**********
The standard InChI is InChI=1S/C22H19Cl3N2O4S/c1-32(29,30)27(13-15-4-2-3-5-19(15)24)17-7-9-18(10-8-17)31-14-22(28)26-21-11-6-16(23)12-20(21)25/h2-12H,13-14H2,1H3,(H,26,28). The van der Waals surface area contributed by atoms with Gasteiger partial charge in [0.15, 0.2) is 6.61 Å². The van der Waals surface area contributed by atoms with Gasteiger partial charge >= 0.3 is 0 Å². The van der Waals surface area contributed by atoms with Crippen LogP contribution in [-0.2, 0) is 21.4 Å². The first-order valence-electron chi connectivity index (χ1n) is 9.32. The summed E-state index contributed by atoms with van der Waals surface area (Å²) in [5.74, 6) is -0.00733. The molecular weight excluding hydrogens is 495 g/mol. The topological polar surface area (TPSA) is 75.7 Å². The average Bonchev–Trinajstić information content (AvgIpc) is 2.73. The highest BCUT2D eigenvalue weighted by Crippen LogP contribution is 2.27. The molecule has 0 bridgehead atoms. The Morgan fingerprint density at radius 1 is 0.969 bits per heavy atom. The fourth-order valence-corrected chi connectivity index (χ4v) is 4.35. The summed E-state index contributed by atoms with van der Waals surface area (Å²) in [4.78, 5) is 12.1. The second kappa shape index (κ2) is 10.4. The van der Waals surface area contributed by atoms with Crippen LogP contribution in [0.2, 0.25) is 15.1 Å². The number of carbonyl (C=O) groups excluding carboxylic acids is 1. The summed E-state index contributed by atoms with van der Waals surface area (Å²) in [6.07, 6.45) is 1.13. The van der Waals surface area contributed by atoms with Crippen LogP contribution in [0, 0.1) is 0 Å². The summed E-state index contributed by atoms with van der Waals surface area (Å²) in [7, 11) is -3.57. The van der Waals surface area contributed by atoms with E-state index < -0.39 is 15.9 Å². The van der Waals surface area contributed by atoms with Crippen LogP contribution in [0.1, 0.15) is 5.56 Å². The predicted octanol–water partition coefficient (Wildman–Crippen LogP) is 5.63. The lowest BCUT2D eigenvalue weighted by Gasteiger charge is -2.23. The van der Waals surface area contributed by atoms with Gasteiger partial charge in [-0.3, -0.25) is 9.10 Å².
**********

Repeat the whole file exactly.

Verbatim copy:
The standard InChI is InChI=1S/C22H19Cl3N2O4S/c1-32(29,30)27(13-15-4-2-3-5-19(15)24)17-7-9-18(10-8-17)31-14-22(28)26-21-11-6-16(23)12-20(21)25/h2-12H,13-14H2,1H3,(H,26,28). The van der Waals surface area contributed by atoms with Gasteiger partial charge in [0.15, 0.2) is 6.61 Å². The van der Waals surface area contributed by atoms with Gasteiger partial charge >= 0.3 is 0 Å². The van der Waals surface area contributed by atoms with Crippen LogP contribution in [-0.2, 0) is 21.4 Å². The first-order valence-electron chi connectivity index (χ1n) is 9.32. The summed E-state index contributed by atoms with van der Waals surface area (Å²) in [5.74, 6) is -0.00733. The molecular weight excluding hydrogens is 495 g/mol. The topological polar surface area (TPSA) is 75.7 Å². The average Bonchev–Trinajstić information content (AvgIpc) is 2.73. The highest BCUT2D eigenvalue weighted by Crippen LogP contribution is 2.27. The molecule has 0 bridgehead atoms. The Morgan fingerprint density at radius 1 is 0.969 bits per heavy atom. The fourth-order valence-corrected chi connectivity index (χ4v) is 4.35. The summed E-state index contributed by atoms with van der Waals surface area (Å²) in [4.78, 5) is 12.1. The second kappa shape index (κ2) is 10.4. The van der Waals surface area contributed by atoms with Crippen LogP contribution in [0.2, 0.25) is 15.1 Å². The number of carbonyl (C=O) groups excluding carboxylic acids is 1. The summed E-state index contributed by atoms with van der Waals surface area (Å²) in [6.07, 6.45) is 1.13. The van der Waals surface area contributed by atoms with Crippen LogP contribution in [0, 0.1) is 0 Å². The summed E-state index contributed by atoms with van der Waals surface area (Å²) in [7, 11) is -3.57. The van der Waals surface area contributed by atoms with E-state index < -0.39 is 15.9 Å². The van der Waals surface area contributed by atoms with Crippen LogP contribution in [0.1, 0.15) is 5.56 Å². The predicted octanol–water partition coefficient (Wildman–Crippen LogP) is 5.63. The lowest BCUT2D eigenvalue weighted by Gasteiger charge is -2.23. The van der Waals surface area contributed by atoms with Gasteiger partial charge in [-0.3, -0.25) is 9.10 Å².